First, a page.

Wednesday, February 13, 2008

Telemedical access bill would link rural patients to health care

VA sets standards for rural health care

for the Mail Tribune
February 13, 2008
SALEM — A bill that would allow mental health patients in 18 rural counties to receive treatment via teleconferencing has been approved by a Senate committee, but must clear the budget-writing Ways and Means Committee.

The "telemedical access bill" would link patients with licensed mental health specialists via a video link-up from a secure facility.

Local doctors could in turn confer with Oregon Health and Sciences University psychiatrists in Portland for treatment opitions. OHSU operates a

telehealth program that has served, among others, victims of Hurricane Katrina.

The chief sponsor is Sen. Jason Atkinson, R-Central Point, who was elated when the Senate Health Policy Committee sent the measure, SB1100, out Monday evening.

"They (OHSU) found that it's worked fantastically well when the privacy was there, and the physician was in a clinical environment," Atkinson said. "I've got to put that same option in the hands of local providers in outlying areas of Oregon."

He said his bill could provide world-class clinical medical care to rural people.

Atkinson had hoped to keep the bill out of Ways and Means, given the downturn in the revenue forecast and the vow from the co-chairs to allow few, if any, new programs to be funded.

The Central Point legislator now has a major hurdle in convincing the parsimonious Ways and Means Committee to give his bill the green light by showing that with grants, Medicaid reimbursements and private insurance there should not be a cost to the state.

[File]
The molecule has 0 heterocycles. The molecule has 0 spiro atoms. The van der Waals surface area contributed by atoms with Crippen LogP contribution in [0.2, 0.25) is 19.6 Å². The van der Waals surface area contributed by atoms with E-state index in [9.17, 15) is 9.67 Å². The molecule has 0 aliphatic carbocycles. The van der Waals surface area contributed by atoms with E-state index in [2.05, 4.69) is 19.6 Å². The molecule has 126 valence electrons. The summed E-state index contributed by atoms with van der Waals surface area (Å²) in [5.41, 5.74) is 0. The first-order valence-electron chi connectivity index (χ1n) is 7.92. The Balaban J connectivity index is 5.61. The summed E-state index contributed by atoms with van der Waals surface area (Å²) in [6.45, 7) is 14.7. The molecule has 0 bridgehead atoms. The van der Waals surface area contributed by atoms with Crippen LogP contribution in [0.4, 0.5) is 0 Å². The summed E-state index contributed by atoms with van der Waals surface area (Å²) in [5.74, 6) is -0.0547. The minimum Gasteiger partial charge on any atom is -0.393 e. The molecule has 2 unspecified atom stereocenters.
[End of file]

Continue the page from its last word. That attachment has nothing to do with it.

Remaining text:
As originally introduced, the bill included all health services, with an estimated price tag pegged at $900,000 by the Legislative Fiscal Office. As a result, Atkinson scaled it back.

The measure has the strong backing of the Association of Oregon Counties, a major lobbying group.

"It's in our (the counties) best interest to provide the best care we can," said Gina Nikkel, executive director of AOC's mental health section.

While care currently is adequate, given fiscal constraints at the local level, Nikkel said the counties can "do better." She said a telehealth system "saves everybody time and money."

Becky Martin, mental health director for Jackson County, said the system could provide improved access to more rural areas of the county. Jackson County's program was once supported by county timber revenues,

but with the reduction in harvests it now operates with with Medicaid reimbursements, some Medicare and state general fund dollars.

"But each county is different," she said.

Josephine County contracts out its program to a private nonprofit organzation, Options, according to Rep. Ron Maurer, R-Grants Pass. "Medicaid by and large pays for it," said Maurer.

Martin and Maurer praised the bill.

Martin said her agency serves mainly those people on the Oregon Health Plan, or those who are in crisis. She said the uninsured who are not in crisis and live in remote areas are the ones who could benefit greatly from a telehealth system.

"This is an area the state has to explore," said Maurer. He cited the Department of Veterans Affairs' telehealth program as a model the state should study.

"They're way ahead. They know how to do it," he said. He said more frequent, short contacts with patients could go a long way to making them better.

Added Maurer, "It's all about linking experts with local medical professionals where time and distance are a big hurdle to adequate treatment."

Don Jepsen is a freelance writer living in Salem.

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